clock menu more-arrow no yes mobile

Filed under:

K-State vs. Mizzou Round Two: What needs to change for the Tigers

On one fateful morning in Manhattan last fall, Missouri was humbled. Now, the Tigers look to take vengeance.

COLLEGE FOOTBALL: SEP 10 Missouri at Kansas State

The date was Sept. 10, 2022.

An upstart 1-0 Missouri team walked into a rainy Manhattan, Ks. looking to pick up the first major non-conference victory of the Eliah Drinkwitz era. Instead, the future Big 12 Champions dominated the Tigers in nearly every facet of the game, winning 40-12 and beginning a downward spiral for the visitors.

But, this is a new year with two teams that have experienced turnover within the past 12 months. Adrian Martinez, Deuce Vaughn and Felix Anudike-Uzomah no longer don the purple and silver for Kansas State, and Mizzou has since brought in a new offensive coordinator and a handful of offensive transfers.

Moral of the story? The 2023 meeting between these two teams should be far different than last season’s, although it still figures to be a tightly-contested game on paper. Thus, let’s take a look at what went wrong for the Tigers last time around and what they will need to do to take down Chris Klieman’s bunch this season.

NCAA Football: Middle Tennessee at Missouri Denny Medley-USA TODAY Sports

2.7 Yards Per can’t happen again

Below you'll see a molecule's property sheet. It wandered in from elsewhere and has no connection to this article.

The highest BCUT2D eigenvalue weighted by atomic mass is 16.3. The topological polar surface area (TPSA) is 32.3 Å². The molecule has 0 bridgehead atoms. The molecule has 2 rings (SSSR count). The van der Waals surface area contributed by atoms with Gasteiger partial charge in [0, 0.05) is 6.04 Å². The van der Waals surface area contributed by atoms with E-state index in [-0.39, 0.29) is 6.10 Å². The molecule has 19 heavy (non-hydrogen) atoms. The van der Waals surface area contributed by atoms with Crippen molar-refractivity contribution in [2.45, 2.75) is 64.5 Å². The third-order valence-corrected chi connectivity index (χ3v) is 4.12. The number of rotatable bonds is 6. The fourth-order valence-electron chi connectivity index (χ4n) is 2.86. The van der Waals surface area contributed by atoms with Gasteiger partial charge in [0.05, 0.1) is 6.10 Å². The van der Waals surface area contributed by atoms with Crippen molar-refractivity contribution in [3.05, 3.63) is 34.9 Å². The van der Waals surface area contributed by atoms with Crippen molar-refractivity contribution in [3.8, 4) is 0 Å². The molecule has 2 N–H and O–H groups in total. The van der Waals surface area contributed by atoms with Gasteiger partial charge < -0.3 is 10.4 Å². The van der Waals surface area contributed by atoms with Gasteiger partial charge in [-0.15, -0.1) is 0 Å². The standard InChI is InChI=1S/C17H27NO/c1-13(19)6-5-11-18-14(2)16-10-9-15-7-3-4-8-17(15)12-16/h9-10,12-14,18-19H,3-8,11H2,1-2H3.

It was an abysmal day on the ground for Mizzou in this game last season. The Tigers managed only 94 yards on 35 total carries, and the longer the game went on, the more apparent it was that K-State did not respect Missouri’s ability to generate push against four down linemen. Brady Cook led the way with 56 rushing yards, while neither Cody Schrader nor Nathaniel Peat eclipsed the 20-yard mark.

In terms of overall numbers, the Tigers will need to hit at least 150 rushing yards to have a chance in this game. But, the yards per carry number is what will be especially key. That will show how much push the O-line is able to consistently manufacture and, in turn, will reveal how balanced the offense is on Saturday. Through two games, Missouri has averaged 3.8 yards per carry. That number needs to hover around that mark for the Tigers to have a shot.

Klieman’s defense, per usual, will be extremely disciplined and physical this weekend. The unit allowed SEMO to run for a meager 0.2 yards per carry and Troy managed just 2.5. The Tiger offensive line has to hold serve against K-State’s front seven, or else too much will be put on the shoulders of Cook and the passing game yet again.

Hold on to the ball

It’s a simple fix on paper; a much more difficult one in practice.

Against the Wildcats in 2022, Missouri turned the ball over four times, with each of them proving to be costly. Cook and Jack Abraham each tossed two interceptions, and K-State took advantage each time. The Tiger defense is great, but they can only have their backs to the wall so many times before it becomes overwhelming. The offense needs to help out the defense with sustained drives that, at the minimum, can keep the field position battle in Mizzou’s favor throughout a “points at a premium” game.

The Tigers have turnover the ball over once this season and have yet to force a turnover. Kansas State is even (2-for-2) in turnover margin right now, but the Wildcats are fresh off of forcing two against Troy.